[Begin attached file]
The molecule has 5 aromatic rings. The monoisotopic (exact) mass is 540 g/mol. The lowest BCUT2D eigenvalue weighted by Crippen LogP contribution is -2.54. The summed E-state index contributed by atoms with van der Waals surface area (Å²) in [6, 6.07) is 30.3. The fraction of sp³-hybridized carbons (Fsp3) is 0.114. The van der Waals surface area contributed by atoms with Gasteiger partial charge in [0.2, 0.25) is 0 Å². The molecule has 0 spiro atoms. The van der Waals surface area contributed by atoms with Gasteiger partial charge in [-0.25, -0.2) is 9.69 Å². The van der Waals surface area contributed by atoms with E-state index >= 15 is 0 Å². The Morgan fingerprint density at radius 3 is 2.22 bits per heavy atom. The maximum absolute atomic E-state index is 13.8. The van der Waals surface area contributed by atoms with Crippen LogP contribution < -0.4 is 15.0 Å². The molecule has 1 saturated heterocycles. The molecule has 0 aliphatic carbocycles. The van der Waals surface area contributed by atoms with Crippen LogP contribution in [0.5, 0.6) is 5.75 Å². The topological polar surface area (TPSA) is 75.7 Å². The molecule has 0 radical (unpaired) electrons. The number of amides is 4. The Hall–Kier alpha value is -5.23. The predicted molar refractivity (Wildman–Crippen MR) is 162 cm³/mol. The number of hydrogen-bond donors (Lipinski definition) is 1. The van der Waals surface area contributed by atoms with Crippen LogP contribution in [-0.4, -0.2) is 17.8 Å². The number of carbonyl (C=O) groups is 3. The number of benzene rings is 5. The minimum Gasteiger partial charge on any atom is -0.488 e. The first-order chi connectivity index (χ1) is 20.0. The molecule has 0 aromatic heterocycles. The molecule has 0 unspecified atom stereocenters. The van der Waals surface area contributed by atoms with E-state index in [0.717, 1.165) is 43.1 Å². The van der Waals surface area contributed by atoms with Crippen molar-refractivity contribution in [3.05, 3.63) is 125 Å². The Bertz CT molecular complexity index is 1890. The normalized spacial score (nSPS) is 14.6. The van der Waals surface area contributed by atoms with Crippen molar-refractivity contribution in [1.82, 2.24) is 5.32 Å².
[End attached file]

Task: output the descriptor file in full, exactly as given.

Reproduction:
The molecule has 5 aromatic rings. The monoisotopic (exact) mass is 540 g/mol. The lowest BCUT2D eigenvalue weighted by Crippen LogP contribution is -2.54. The summed E-state index contributed by atoms with van der Waals surface area (Å²) in [6, 6.07) is 30.3. The fraction of sp³-hybridized carbons (Fsp3) is 0.114. The van der Waals surface area contributed by atoms with Gasteiger partial charge in [0.2, 0.25) is 0 Å². The molecule has 0 spiro atoms. The van der Waals surface area contributed by atoms with Gasteiger partial charge in [-0.25, -0.2) is 9.69 Å². The van der Waals surface area contributed by atoms with E-state index >= 15 is 0 Å². The Morgan fingerprint density at radius 3 is 2.22 bits per heavy atom. The maximum absolute atomic E-state index is 13.8. The van der Waals surface area contributed by atoms with Crippen LogP contribution < -0.4 is 15.0 Å². The molecule has 1 saturated heterocycles. The molecule has 0 aliphatic carbocycles. The van der Waals surface area contributed by atoms with Crippen LogP contribution in [0.5, 0.6) is 5.75 Å². The topological polar surface area (TPSA) is 75.7 Å². The molecule has 0 radical (unpaired) electrons. The number of amides is 4. The Hall–Kier alpha value is -5.23. The predicted molar refractivity (Wildman–Crippen MR) is 162 cm³/mol. The number of hydrogen-bond donors (Lipinski definition) is 1. The van der Waals surface area contributed by atoms with Crippen LogP contribution in [-0.4, -0.2) is 17.8 Å². The number of carbonyl (C=O) groups is 3. The number of benzene rings is 5. The minimum Gasteiger partial charge on any atom is -0.488 e. The first-order chi connectivity index (χ1) is 20.0. The molecule has 0 aromatic heterocycles. The molecule has 0 unspecified atom stereocenters. The van der Waals surface area contributed by atoms with E-state index in [0.717, 1.165) is 43.1 Å². The van der Waals surface area contributed by atoms with Crippen molar-refractivity contribution in [3.05, 3.63) is 125 Å². The Bertz CT molecular complexity index is 1890. The normalized spacial score (nSPS) is 14.6. The van der Waals surface area contributed by atoms with Crippen molar-refractivity contribution in [1.82, 2.24) is 5.32 Å².